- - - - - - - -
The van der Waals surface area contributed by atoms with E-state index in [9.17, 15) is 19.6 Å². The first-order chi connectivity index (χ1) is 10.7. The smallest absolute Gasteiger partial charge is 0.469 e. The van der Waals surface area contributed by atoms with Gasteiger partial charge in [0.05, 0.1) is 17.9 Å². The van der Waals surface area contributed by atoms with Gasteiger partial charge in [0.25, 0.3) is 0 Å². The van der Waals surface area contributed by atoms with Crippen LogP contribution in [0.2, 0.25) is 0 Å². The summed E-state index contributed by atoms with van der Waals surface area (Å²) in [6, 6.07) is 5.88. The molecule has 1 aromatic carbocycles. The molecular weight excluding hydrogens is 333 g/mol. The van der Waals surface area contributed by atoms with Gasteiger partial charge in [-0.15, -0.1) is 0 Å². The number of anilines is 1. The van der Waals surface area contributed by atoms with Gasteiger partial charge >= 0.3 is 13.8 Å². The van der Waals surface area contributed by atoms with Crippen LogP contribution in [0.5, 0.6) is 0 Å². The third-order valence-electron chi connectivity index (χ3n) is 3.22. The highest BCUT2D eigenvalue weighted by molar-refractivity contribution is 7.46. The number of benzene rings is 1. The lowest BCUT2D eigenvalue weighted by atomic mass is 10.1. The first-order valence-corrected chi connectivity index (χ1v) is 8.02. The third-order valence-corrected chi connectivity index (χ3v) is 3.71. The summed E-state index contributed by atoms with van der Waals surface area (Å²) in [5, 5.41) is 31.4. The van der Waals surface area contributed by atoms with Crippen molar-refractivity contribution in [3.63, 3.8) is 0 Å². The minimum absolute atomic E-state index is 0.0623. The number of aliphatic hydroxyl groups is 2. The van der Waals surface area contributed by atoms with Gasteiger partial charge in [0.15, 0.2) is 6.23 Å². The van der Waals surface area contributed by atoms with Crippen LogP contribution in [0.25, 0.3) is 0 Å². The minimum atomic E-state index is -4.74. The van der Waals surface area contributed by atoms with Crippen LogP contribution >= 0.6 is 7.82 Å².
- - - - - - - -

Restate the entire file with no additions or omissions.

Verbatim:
The van der Waals surface area contributed by atoms with E-state index in [9.17, 15) is 19.6 Å². The first-order chi connectivity index (χ1) is 10.7. The smallest absolute Gasteiger partial charge is 0.469 e. The van der Waals surface area contributed by atoms with Gasteiger partial charge in [0.05, 0.1) is 17.9 Å². The van der Waals surface area contributed by atoms with Gasteiger partial charge in [0.25, 0.3) is 0 Å². The van der Waals surface area contributed by atoms with Crippen LogP contribution in [0.2, 0.25) is 0 Å². The summed E-state index contributed by atoms with van der Waals surface area (Å²) in [6, 6.07) is 5.88. The molecule has 1 aromatic carbocycles. The molecular weight excluding hydrogens is 333 g/mol. The van der Waals surface area contributed by atoms with Gasteiger partial charge in [-0.15, -0.1) is 0 Å². The number of anilines is 1. The van der Waals surface area contributed by atoms with Gasteiger partial charge >= 0.3 is 13.8 Å². The van der Waals surface area contributed by atoms with Crippen LogP contribution in [0.5, 0.6) is 0 Å². The third-order valence-electron chi connectivity index (χ3n) is 3.22. The highest BCUT2D eigenvalue weighted by molar-refractivity contribution is 7.46. The number of benzene rings is 1. The lowest BCUT2D eigenvalue weighted by atomic mass is 10.1. The first-order valence-corrected chi connectivity index (χ1v) is 8.02. The third-order valence-corrected chi connectivity index (χ3v) is 3.71. The summed E-state index contributed by atoms with van der Waals surface area (Å²) in [5, 5.41) is 31.4. The van der Waals surface area contributed by atoms with Crippen molar-refractivity contribution in [3.63, 3.8) is 0 Å². The minimum absolute atomic E-state index is 0.0623. The number of aliphatic hydroxyl groups is 2. The van der Waals surface area contributed by atoms with Gasteiger partial charge in [0.15, 0.2) is 6.23 Å². The van der Waals surface area contributed by atoms with Crippen LogP contribution in [0.25, 0.3) is 0 Å². The minimum atomic E-state index is -4.74. The van der Waals surface area contributed by atoms with Crippen LogP contribution >= 0.6 is 7.82 Å².